Puno’s Candelaria Festival: UNESCO Intangible Cultural Heritage of Peru

Puno’s Candelaria Festival has recently been added to Peru’s growing list of UNESCO Intangible Heritage traditions.

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UNESCO has named another one of Peru’s unique traditions as a piece of the country’s intangible cultural heritage. Held every year in February, Puno’s Feast Day of the Virgin of Candlemas (La fiesta de la virgen de la candelaria) is everything you would expect from a Peruvian celebration – dancing, colorful costumes, music, food, and of course, alcohol. The only difference is this is the biggest event of the year, likened to Carnival in Rio de Janeiro in Brazil and Carnaval de Oruro in Bolivia. In fact, the Candelaria festival held in Puno is the third largest festival in South America, in terms of the number of people involved and the number of organized events. Every year, the festivities includes tens of thousands of dancers in vibrant costumes and 5,000 musicians who reenact hundreds of traditional dances. Preparations for the festival are extensive and start almost a year in advance, involving more than 25,000 costume makers, choreographers and sponsors.

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The history of the festival dates back to the era of the Spanish Viceroy of the 16th century, when many devout Christians emigrated to the region from the Spanish Canary Islands where the veneration of the Virgin of Candlemas (also known as La Morenita due to her dark-skinned representation) first began. She became the patron saint of the entire region spanning most of the southern Andes in Peru and Bolivia. However, in 1781, the Virgin of Candlemas became an icon for perseverance and faith when the Spanish colonial army was able to hold the city of Puno during siege from the rebel indigenous army originally led by of rebel and vigilante Tupac Amaru II. Outnumbered, surrounded, and discouraged, the colonist of Puno brought out the statue of the Virgin of Candlemas and walked in procession throughout the city. After day and night veneration, the rebels retreated, as if in answer to the prayers of the people.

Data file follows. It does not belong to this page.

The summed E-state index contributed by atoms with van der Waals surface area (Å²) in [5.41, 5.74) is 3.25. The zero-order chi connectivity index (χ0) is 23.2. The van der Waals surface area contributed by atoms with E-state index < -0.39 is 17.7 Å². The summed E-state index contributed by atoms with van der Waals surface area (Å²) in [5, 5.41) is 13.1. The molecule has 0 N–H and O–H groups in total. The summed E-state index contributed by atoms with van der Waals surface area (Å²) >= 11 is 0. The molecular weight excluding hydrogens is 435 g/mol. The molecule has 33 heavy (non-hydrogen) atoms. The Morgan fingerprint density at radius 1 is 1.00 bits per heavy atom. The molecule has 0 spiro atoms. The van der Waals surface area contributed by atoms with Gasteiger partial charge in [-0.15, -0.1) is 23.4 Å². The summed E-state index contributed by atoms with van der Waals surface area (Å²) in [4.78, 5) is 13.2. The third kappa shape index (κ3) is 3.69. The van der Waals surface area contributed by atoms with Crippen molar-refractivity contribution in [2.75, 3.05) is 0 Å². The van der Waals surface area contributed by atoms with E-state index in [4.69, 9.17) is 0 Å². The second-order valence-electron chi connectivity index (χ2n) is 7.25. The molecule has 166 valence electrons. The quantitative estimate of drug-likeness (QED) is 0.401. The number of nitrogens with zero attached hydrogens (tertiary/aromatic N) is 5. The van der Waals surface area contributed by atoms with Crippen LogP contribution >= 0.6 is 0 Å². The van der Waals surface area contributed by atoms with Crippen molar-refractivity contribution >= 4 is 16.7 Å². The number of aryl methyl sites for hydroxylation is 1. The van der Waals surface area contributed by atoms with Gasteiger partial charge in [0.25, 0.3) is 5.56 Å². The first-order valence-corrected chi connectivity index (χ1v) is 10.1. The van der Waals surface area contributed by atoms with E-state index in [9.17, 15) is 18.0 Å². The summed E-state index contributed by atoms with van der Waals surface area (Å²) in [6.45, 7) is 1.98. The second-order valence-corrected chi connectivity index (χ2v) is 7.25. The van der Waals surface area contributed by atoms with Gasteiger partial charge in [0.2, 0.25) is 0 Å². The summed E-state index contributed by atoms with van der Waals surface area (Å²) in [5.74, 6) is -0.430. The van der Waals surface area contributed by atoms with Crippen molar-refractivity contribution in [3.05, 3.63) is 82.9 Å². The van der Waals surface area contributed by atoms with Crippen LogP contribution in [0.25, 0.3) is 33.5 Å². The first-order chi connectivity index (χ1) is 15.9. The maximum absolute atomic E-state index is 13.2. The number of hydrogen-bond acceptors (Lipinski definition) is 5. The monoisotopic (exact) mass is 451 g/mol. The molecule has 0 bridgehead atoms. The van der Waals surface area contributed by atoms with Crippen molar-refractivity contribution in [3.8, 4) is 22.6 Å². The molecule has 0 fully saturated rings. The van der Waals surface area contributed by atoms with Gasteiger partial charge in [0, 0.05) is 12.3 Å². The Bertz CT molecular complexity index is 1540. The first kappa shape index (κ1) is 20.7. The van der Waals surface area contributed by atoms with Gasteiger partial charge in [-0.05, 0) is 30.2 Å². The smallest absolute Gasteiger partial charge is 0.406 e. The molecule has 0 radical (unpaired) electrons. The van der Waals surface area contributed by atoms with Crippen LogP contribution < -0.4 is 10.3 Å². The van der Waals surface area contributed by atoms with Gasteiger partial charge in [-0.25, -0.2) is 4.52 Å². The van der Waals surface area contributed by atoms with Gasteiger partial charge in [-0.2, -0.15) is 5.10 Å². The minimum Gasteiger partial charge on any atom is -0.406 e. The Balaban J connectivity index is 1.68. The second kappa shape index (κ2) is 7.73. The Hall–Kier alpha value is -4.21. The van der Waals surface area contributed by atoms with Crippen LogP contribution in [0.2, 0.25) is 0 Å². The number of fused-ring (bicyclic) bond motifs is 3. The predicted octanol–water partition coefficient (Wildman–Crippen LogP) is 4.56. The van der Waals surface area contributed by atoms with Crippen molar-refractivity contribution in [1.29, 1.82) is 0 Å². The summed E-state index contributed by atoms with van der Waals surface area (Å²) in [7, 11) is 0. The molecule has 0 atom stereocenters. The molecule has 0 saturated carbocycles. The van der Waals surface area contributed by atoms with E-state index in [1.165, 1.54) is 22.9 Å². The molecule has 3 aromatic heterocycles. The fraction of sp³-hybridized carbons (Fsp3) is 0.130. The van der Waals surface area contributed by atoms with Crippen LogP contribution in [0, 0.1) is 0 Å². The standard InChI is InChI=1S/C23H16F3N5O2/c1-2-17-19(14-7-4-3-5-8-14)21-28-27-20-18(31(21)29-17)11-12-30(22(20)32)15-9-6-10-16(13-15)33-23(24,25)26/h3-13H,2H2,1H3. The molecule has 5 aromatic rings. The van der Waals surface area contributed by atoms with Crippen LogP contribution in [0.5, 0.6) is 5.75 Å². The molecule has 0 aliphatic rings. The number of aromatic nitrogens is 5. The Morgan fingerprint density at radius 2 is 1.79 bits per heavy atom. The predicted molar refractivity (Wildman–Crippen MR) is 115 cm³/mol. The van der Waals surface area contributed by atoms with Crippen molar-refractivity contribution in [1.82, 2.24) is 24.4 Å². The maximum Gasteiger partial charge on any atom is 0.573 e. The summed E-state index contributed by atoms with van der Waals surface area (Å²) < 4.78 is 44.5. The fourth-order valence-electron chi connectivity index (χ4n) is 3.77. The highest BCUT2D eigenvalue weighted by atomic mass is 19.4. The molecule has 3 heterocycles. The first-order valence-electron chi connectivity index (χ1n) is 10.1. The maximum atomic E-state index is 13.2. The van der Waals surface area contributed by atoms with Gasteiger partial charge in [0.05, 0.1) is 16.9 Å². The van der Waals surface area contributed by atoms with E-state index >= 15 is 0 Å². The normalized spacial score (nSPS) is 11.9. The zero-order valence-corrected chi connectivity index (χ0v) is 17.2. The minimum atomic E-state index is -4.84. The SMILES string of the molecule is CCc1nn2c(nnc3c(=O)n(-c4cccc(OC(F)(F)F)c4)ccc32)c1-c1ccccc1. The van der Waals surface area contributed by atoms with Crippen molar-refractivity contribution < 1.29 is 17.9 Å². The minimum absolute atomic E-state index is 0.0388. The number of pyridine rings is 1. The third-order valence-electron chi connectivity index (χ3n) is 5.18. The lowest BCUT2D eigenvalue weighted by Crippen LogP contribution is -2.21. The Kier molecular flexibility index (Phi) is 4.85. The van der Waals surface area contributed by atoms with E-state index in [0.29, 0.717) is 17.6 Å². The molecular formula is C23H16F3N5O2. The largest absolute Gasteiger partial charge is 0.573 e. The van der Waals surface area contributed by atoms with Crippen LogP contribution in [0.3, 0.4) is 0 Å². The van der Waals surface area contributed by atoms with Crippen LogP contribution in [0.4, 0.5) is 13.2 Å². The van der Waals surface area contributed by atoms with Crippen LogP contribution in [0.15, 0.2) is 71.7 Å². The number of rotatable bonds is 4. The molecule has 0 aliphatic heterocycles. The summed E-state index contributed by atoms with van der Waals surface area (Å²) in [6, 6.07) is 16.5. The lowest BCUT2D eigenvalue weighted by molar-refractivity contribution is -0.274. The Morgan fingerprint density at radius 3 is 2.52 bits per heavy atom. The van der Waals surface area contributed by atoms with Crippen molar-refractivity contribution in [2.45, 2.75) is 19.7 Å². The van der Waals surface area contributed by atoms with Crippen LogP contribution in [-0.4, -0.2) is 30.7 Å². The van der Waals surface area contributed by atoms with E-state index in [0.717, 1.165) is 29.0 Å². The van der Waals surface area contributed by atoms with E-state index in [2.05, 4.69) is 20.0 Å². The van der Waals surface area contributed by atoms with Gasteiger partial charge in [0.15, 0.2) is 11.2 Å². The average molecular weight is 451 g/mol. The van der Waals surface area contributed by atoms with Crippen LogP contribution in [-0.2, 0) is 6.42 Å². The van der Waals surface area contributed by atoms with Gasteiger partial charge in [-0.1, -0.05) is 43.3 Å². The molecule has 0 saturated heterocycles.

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Puno’s festivities celebrating the feast day of the city’s patron saint are among 5 other UNESCO Intangible Cultural Heritage practices unique to the country of Peru. The textile crafts of the Island of Taquile of Lake Titicaca and the original scissor dance known as Danza de las Tijeras have also made the list of Intangible Heritage traditions. In addition to these traditions, Peru also has 11 recognized UNESCO World Heritage Sites, and still 7 sites await recognition. These international acknowledgements are putting Peru on the map as a top travel destination for those seeking an authentic cultural experience unlike any other in the world.

 

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